OCTAVE is popular with many sites and is useful when:

  • Implementing an organizational culture of risk management and controls becomes necessary.
  • Documenting and measuring business risk becomes timely.
  • Documenting and measuring the overall IT security risk, particularly as it relates to the corporate IT risk management, becomes necessary.
  • When documenting risks surrounding complete systems becomes necessary.
  • To accommodate a fundamental reorganization, such as when an organization does not have a working risk methodology in place, and requires a robust risk management framework to be put in place.

The limitations of OCTAVE are:

  • OCTAVE is incompatible with AS/NZS 4360, as it mandates Likelihood = 1 (i.e., It assumes a threat will always occur) and this is inappropriate for many organizations. OCTAVE-S makes the inclusion of this probability optional, but this is not part of the more comprehensive OCTAVE standard.
  • Consisting of 18 volumes, OCTAVE is large and complex, with many worksheets and practices to implement.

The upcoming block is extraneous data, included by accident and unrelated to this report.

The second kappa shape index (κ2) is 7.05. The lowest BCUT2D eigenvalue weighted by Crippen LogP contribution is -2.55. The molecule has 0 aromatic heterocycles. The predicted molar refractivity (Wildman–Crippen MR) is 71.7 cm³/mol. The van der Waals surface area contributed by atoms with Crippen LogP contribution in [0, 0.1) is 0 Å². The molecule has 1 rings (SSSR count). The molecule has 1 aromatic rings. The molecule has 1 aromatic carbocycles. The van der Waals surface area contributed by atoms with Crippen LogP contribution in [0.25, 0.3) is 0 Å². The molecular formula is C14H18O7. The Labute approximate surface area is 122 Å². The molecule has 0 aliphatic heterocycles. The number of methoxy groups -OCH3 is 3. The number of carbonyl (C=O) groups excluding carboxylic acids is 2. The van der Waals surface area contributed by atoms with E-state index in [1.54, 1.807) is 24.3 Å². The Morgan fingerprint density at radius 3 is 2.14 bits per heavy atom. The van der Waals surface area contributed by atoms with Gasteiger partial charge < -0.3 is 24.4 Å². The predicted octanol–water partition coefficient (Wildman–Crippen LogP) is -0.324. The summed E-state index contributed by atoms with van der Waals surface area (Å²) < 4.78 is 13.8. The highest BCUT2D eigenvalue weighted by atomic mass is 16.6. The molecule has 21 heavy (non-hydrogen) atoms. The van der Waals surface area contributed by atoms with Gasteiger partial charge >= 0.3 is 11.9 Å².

• It does not provide a list of “out of the box” practices for assessing and mitigating web application security risks.

Because of these issues, OWASP does not anticipate that OCTAVE will be used at large by application designers or developers, because it fails to take threat risk modeling into consideration, which is useful during all stages of development, by all participants, to reduce the overall risk of an application becoming vulnerable to attack.

Conclusion

In this chapter, we have touched on the basic principles of threat risk modeling, risk management, and web application security. Applications that leverage the underlying intent of these principles will be more secure than their counterparts, which will only be minimally compliant just by including specific controls.

Further Reading

Appendix: Alternative open-source Risk Management tools